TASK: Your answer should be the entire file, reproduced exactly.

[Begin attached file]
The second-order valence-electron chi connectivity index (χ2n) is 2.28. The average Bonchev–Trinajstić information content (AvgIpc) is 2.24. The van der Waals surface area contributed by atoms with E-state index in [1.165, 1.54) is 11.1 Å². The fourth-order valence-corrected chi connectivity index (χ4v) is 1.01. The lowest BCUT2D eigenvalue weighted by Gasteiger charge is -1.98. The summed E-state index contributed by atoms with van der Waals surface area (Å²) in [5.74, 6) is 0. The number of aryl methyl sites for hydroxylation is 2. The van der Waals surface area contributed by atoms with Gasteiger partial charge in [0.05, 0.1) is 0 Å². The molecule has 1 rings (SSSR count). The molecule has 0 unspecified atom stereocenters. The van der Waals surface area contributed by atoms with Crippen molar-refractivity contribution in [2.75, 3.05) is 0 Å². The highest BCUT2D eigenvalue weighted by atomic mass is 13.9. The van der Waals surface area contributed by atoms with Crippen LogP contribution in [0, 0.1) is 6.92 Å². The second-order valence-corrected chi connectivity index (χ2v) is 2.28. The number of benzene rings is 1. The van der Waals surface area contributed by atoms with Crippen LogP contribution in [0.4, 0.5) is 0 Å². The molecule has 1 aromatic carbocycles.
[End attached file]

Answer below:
The second-order valence-electron chi connectivity index (χ2n) is 2.28. The average Bonchev–Trinajstić information content (AvgIpc) is 2.24. The van der Waals surface area contributed by atoms with E-state index in [1.165, 1.54) is 11.1 Å². The fourth-order valence-corrected chi connectivity index (χ4v) is 1.01. The lowest BCUT2D eigenvalue weighted by Gasteiger charge is -1.98. The summed E-state index contributed by atoms with van der Waals surface area (Å²) in [5.74, 6) is 0. The number of aryl methyl sites for hydroxylation is 2. The van der Waals surface area contributed by atoms with Gasteiger partial charge in [0.05, 0.1) is 0 Å². The molecule has 1 rings (SSSR count). The molecule has 0 unspecified atom stereocenters. The van der Waals surface area contributed by atoms with Crippen molar-refractivity contribution in [2.75, 3.05) is 0 Å². The highest BCUT2D eigenvalue weighted by atomic mass is 13.9. The van der Waals surface area contributed by atoms with Crippen LogP contribution in [0, 0.1) is 6.92 Å². The second-order valence-corrected chi connectivity index (χ2v) is 2.28. The number of benzene rings is 1. The van der Waals surface area contributed by atoms with Crippen LogP contribution in [0.4, 0.5) is 0 Å². The molecule has 1 aromatic carbocycles.